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National security challenges in the decade ahead

  • Security
  • 1 Years ago
  • 4 min read
India,  national security,  challenges


Manoj Naravane
Manoj Naravane - Former Chief of Army Staff of the Indian Army

If you do not read your scriptures, you will lose your culture; but if you do not pick up your weapons, you will lose your Nation.

When one thinks of National Security, the first thought that comes to mind is the Armed Forces and conjures up images of tanks, military equipment and soldiers in their ceremonial uniforms. However, National Security is not military security alone i.e., safeguarding the territorial integrity and sovereignty of the nation, but has many other dimensions, including, energy security, food and water security, cyber-security and even health security. National security also extends to trans-national crimes by state and non-state actors e.g., drug-running, that affects the very fabric of our Nation.

It is necessary, therefore, to adopt a Whole-of-Nation Approach to the issue of National Security, which is the primary duty of the Government. In this, the Diplomacy-Information-Military-Economic (DIME) concept leveraging all instruments of national power to ensure comprehensive National Security, is essential. Moreover, all four facets have to be complementary to each other in pursuance of a common defined aim. For example, on the one hand, it has been stated in a number of fora that relations with China cannot be normalised unless the border imbroglio is resolved. On the other hand, trade with China continues apace, and volumes have only increased post the 2020 stand-off in Eastern Ladakh. This sends mixed signals to the country, the global community, but most importantly to China, for whom resolution of the border issue becomes inconsequential, as long as trade is flourishing.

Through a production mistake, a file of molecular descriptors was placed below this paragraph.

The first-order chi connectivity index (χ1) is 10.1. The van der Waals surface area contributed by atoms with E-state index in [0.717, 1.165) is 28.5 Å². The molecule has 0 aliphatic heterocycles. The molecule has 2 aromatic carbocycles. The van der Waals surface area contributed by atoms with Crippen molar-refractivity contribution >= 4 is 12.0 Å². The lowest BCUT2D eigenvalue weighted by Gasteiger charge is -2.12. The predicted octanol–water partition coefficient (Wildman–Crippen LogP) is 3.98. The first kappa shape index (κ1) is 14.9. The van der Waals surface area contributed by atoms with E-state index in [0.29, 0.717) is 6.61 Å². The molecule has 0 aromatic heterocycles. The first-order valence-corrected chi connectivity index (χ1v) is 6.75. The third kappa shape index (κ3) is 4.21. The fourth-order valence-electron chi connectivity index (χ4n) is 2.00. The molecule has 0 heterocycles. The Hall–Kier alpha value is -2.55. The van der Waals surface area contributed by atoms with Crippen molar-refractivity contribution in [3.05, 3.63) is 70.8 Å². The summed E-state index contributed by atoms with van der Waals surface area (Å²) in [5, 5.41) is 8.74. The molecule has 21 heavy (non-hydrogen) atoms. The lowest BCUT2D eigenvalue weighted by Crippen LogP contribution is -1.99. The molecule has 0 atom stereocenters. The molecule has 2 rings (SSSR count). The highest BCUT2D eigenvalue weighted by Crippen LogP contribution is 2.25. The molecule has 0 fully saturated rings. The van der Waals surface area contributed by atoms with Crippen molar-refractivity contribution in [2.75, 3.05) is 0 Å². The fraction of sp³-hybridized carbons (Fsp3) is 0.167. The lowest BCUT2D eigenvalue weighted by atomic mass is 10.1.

There is no getting away from the fact that India has un-settled borders, in the West with Pakistan and to the North and East with the Tibet region of China, which will always be at the forefront of our national security calculus. Pakistan has a GDP of barely US $0.34 trillion, that is about one tenth of India’s at about US $3.3 trillion, which is about one-fifth of China’s at US $17.7 trillion, which in turn is little more than half that of the United States at US $23.0 trillion. Yet in this equation, China sees itself as a competitor to the United States, and challenges it at every forum, and Pakistan continues to be a thorn in our side. So, while the Markhor heckles the Elephant, the Elephant is strangely silent before the Dragon. The difference is that both these countries, China and Pakistan, are able to drive a Whole of Nation Approach using all the instruments of national power, overt and covert.